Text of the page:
Monday, October 8, 2007
Gary Land - In the Right Place
Working with people who are short on time and don't necessarily love a photo session, Gary Land gets the shot fast, then spends the time placing his subject in the perfect 'background'
Gary Land is an overnight sensation, though it took him years of hard work to get here. In less than a year, he has gone from salary man to success story, photographing musicians and athletes for some of the biggest names in advertising.
Unlike pros who got their start as assistants, Land began photographing as a kid who liked to document his hobbies. Skateboarding, surfing, snowboarding—he used his camera as a way to “fall in love” with what he was doing. He developed the reputation as a premier East Coast winter sports photographer, eventually working stints at snowboarding rags and as a staff shooter for sporting goods maker Salomon. Then finally came his big break: a full-time job where he wasn't photographing at all.
“I used to shoot snowboarding stuff in the wintertime,” Land says via cell phone, on his way to go surfing during his first time off in a year. “And in the summertime, I'd usually find a job and work at a digital output house or a film-processing place—something to make money. I never really took photography as one of those things where I could make a ton of money. It was more like supporting a habit. I'm making cool pictures and I'm actually able to support a wife and a kid, which was cool for me at the time. I never knew that it could be like this.”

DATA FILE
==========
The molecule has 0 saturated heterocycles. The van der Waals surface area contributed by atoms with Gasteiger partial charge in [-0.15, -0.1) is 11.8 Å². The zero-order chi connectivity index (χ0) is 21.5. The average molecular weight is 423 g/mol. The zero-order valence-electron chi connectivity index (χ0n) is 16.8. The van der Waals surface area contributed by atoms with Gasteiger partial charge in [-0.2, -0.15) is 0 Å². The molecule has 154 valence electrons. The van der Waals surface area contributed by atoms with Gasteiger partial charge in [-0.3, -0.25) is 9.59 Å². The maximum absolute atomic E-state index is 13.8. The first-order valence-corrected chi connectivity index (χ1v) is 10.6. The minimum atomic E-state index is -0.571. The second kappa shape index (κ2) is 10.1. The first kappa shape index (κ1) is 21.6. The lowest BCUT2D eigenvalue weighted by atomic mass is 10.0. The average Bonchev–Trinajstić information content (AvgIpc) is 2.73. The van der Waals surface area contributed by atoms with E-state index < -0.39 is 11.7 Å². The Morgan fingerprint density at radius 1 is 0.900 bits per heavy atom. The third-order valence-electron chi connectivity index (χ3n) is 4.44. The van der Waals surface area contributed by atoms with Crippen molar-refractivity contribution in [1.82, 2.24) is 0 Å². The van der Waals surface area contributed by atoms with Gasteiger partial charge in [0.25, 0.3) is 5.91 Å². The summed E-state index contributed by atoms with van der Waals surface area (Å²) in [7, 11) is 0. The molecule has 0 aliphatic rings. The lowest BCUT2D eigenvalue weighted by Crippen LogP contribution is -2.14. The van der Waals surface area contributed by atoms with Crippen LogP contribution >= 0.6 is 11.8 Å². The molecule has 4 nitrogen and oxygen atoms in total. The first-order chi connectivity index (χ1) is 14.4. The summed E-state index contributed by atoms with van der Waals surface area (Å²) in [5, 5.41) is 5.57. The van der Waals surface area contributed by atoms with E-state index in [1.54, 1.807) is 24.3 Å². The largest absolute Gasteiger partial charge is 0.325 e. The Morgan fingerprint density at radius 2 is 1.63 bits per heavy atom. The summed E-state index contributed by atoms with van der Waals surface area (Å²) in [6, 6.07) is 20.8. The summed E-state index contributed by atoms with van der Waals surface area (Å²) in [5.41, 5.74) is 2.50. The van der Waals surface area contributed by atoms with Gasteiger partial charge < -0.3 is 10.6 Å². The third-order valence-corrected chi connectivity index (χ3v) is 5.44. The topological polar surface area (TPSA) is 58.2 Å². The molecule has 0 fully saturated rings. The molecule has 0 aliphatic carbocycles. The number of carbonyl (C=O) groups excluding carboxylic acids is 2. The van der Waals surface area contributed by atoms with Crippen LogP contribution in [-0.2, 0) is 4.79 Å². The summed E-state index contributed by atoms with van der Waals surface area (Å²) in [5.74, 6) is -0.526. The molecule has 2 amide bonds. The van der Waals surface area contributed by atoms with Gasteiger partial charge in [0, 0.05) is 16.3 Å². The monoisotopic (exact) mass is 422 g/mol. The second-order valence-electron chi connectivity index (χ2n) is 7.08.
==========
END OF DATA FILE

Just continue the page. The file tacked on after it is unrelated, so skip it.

From Salary Man To Shooting Man
Land was working one summer at a digital output house with Reebok as a major client. His contact at Reebok was leaving the company and she invited him to interview for her position, manager of photographic services, overseeing the company's global database of photos. Land got the job and, eventually, not only was he managing Reebok's image library, but hiring photographers, overseeing shoots and enjoying the benefits of a salaried corporate gig. But he wasn't quite content.
“In the back of my mind, I'm like, ‘Dude, I wanna shoot!'” recalls Land. “I went to the chief marketing officer and was like, ‘Hey, look, I'm really interested in shooting for you guys.' So I proceeded to show a portfolio to them and they thought it was cool, but I just didn't have what they were looking for. So they were like, ‘Oh, that's great, you never know.' I kind of felt it was a brush-off.”